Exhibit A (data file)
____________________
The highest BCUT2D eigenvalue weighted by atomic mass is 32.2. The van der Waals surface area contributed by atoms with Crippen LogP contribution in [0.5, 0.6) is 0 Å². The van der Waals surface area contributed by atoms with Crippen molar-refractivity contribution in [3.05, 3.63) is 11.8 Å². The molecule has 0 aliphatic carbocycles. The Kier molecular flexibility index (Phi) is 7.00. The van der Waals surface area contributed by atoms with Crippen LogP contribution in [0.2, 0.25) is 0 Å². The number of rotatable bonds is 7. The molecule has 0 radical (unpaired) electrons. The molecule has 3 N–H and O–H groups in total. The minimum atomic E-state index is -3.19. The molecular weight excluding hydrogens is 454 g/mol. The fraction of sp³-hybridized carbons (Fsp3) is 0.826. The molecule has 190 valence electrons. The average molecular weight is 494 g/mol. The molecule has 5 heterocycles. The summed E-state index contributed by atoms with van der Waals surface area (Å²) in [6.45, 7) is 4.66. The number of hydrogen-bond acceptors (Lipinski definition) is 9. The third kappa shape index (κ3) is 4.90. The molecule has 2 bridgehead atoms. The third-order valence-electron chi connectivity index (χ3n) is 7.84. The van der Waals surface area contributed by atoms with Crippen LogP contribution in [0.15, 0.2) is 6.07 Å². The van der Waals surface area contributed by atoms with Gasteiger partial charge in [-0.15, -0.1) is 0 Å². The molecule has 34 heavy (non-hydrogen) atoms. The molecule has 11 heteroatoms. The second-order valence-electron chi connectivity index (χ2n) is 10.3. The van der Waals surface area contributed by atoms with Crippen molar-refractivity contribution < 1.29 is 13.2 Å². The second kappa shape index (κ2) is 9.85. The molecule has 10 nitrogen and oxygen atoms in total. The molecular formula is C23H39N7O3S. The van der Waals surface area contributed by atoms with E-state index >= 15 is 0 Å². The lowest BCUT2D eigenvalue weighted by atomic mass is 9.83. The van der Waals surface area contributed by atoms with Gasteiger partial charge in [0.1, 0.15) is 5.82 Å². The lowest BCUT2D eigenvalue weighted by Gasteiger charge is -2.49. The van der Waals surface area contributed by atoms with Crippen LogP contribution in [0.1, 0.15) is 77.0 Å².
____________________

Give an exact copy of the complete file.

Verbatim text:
The highest BCUT2D eigenvalue weighted by atomic mass is 32.2. The van der Waals surface area contributed by atoms with Crippen LogP contribution in [0.5, 0.6) is 0 Å². The van der Waals surface area contributed by atoms with Crippen molar-refractivity contribution in [3.05, 3.63) is 11.8 Å². The molecule has 0 aliphatic carbocycles. The Kier molecular flexibility index (Phi) is 7.00. The van der Waals surface area contributed by atoms with Crippen LogP contribution in [0.2, 0.25) is 0 Å². The number of rotatable bonds is 7. The molecule has 0 radical (unpaired) electrons. The molecule has 3 N–H and O–H groups in total. The minimum atomic E-state index is -3.19. The molecular weight excluding hydrogens is 454 g/mol. The fraction of sp³-hybridized carbons (Fsp3) is 0.826. The molecule has 190 valence electrons. The average molecular weight is 494 g/mol. The molecule has 5 heterocycles. The summed E-state index contributed by atoms with van der Waals surface area (Å²) in [6.45, 7) is 4.66. The number of hydrogen-bond acceptors (Lipinski definition) is 9. The third kappa shape index (κ3) is 4.90. The molecule has 2 bridgehead atoms. The third-order valence-electron chi connectivity index (χ3n) is 7.84. The van der Waals surface area contributed by atoms with Crippen LogP contribution in [0.15, 0.2) is 6.07 Å². The van der Waals surface area contributed by atoms with Gasteiger partial charge in [-0.15, -0.1) is 0 Å². The molecule has 34 heavy (non-hydrogen) atoms. The molecule has 11 heteroatoms. The second-order valence-electron chi connectivity index (χ2n) is 10.3. The van der Waals surface area contributed by atoms with Crippen molar-refractivity contribution < 1.29 is 13.2 Å². The second kappa shape index (κ2) is 9.85. The molecule has 10 nitrogen and oxygen atoms in total. The molecular formula is C23H39N7O3S. The van der Waals surface area contributed by atoms with E-state index >= 15 is 0 Å². The lowest BCUT2D eigenvalue weighted by atomic mass is 9.83. The van der Waals surface area contributed by atoms with Gasteiger partial charge in [0.1, 0.15) is 5.82 Å². The lowest BCUT2D eigenvalue weighted by Gasteiger charge is -2.49. The van der Waals surface area contributed by atoms with Crippen LogP contribution in [0.1, 0.15) is 77.0 Å².